The extraordinary factual circumstances
surrounding the case of Mary Jane warrant
the resort to Rule 23 of the Rules of Court

Is the prosecution's resort to Rule 23 of the Rules of Court in taking Mary Jane's testimony as a prosecution witness proper? Yes.

Interestingly, nowhere in the present Rules on Criminal Procedure does it state how a deposition, of a prosecution witness who is at the same time convicted of a grave offense by final judgment and imprisoned in a foreign jurisdiction, may be taken to perpetuate the testimony of such witness. The Rules, in particular, are silent as to how to take a testimony of a witness who is unable to testify in open court because he is imprisoned in another country.

Depositions, however, are recognized under Rule 23 of the Rules on Civil Procedure. Although the rule on deposition by written interrogatories is inscribed under the said Rule, the Court holds that it may be applied suppletorily in criminal proceedings so long as there is compelling reason.

Verily, in light of the unusual circumstances surrounding the instant case, the Court sees no reason not to apply suppletorily the provisions of Rule 23 of the Rules on Civil Procedure in the interest of substantial justice and fairness. Hence, the taking of testimony of Mary Jane through a deposition by written interrogatories is in order.

The deposition by written interrogatories
is pursuant to Mary Jane's right to due process

Furthermore, to disallow the written interrogatories will curtail Mary Jane's right to due process.

The benchmark of the right to due process in criminal justice is to ensure that all the parties have their day in court. It is in accord with the duty of the government to follow a fair process of decision-making when it acts to deprive a person of his liberty. But just as an accused is accorded this constitutional protection, so is the State entitled to due process in criminal prosecutions. It must likewise be given an equal chance to present its evidence in support of a charge.

No violation of the constitutional right to confrontation of a witness

Similarly, the deposition by written interrogatories will not infringe the constitutional right to confrontation of a witness of Cristina and Julius.

The right to confrontation is part of due process not only in criminal proceedings but also in civil proceedings as well as in proceedings in administrative tribunals with quasi-judicial powers. It has a two-fold purpose: (1) primarily, to afford the accused an opportunity to test the testimony of the witness by cross-examination; and (2) secondarily, to allow the judge to observe the deportment of the witness.

True, Cristina and Julius have no opportunity to confront Mary Jane face to face in light of the prevailing circumstance. However, the terms and conditions laid down by the trial court ensure that they are given ample opportunity to cross-examine Mary Jane by way of written interrogatories so as not to defeat the first purpose of their constitutional right. To recall, the trial court requires Cristina and Julius, through their counsel, to file their comment and may raise objections to the proposed questions in the written interrogatories submitted by the prosecution. The trial court judge shall promptly rule on the objections. Thereafter, only the final questions would be asked by the Consul of the Philippines in Indonesia or his designated representative. The answers of Mary Jane to the propounded questions must be written verbatim, and a transcribed copy of the same would be given to the counsel of the accused who would, in turn, submit their proposed cross interrogatory questions to the prosecution. Should the prosecution raised any objection thereto, the trial court judge must promptly rule on the same, and the final cross interrogatory questions for the deposition of Mary Jane will then be conducted. Mary Jane's answers in the cross interrogatory shall likewise be taken in verbatim and a transcribed copy thereof shall be given to the prosecution.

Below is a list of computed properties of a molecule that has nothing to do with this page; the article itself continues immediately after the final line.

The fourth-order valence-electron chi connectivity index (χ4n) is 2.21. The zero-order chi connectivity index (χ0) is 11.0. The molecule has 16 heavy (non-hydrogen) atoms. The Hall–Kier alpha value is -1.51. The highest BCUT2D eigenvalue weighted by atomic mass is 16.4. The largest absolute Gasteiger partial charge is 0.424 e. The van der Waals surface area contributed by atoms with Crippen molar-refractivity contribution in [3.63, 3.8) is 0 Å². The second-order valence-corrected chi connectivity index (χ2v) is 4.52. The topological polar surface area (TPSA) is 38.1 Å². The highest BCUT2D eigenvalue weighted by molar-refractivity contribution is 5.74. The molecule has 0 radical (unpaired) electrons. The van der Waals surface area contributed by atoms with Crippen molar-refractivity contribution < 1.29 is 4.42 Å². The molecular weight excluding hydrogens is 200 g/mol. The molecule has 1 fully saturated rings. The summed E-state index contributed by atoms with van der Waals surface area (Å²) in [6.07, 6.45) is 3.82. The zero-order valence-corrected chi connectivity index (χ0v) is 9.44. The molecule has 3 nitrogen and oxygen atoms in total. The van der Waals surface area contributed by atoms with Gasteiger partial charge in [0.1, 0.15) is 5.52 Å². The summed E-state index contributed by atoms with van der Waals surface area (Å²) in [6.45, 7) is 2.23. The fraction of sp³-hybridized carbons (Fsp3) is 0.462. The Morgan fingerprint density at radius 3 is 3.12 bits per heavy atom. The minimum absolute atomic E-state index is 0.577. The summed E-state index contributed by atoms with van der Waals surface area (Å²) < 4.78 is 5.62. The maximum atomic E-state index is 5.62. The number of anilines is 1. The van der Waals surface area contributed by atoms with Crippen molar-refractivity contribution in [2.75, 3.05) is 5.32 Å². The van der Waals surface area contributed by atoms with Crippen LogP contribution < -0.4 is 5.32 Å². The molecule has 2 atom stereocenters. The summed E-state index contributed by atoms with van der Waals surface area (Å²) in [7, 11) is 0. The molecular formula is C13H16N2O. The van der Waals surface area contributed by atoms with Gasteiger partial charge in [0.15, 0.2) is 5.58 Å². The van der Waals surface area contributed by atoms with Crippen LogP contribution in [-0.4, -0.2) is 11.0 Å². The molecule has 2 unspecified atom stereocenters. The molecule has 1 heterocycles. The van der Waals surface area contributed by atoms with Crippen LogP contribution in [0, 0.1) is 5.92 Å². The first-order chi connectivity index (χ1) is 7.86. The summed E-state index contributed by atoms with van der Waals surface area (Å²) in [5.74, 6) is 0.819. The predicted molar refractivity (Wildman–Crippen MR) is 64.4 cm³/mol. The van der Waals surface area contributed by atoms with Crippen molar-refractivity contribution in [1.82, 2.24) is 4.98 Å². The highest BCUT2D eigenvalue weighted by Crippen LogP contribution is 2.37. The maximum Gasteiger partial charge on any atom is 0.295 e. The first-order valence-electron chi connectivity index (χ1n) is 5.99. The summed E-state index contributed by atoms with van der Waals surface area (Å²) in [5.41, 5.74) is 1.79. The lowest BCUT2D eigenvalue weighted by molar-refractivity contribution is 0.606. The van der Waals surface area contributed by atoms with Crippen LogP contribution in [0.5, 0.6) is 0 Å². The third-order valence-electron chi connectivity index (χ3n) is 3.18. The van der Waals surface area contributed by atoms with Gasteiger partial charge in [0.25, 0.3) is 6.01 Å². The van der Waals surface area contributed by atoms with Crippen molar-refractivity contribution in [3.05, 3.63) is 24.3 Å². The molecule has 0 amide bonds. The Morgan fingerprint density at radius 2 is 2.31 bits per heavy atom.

The second purpose of the constitutional right to confrontation has likewise been upheld. As aptly stated in the terms and conditions for the taking of deposition, the trial court judge will be present during the conduct of written interrogatories on Mary Jane.

Indubitably, the constitutional rights of Cristina and Julius are equally safeguarded. The parameters laid down by the trial court are sufficient in detail ensuring that Mary Jane will give her testimony under oath to deter lying by the threat of perjury charge. She is still subjected to cross-examination so as to determine the presence of any falsehood in her testimony. Lastly, the guidelines enable the trial court judge to observe her demeanor as a witness and assess her credibility. SO ORDERED.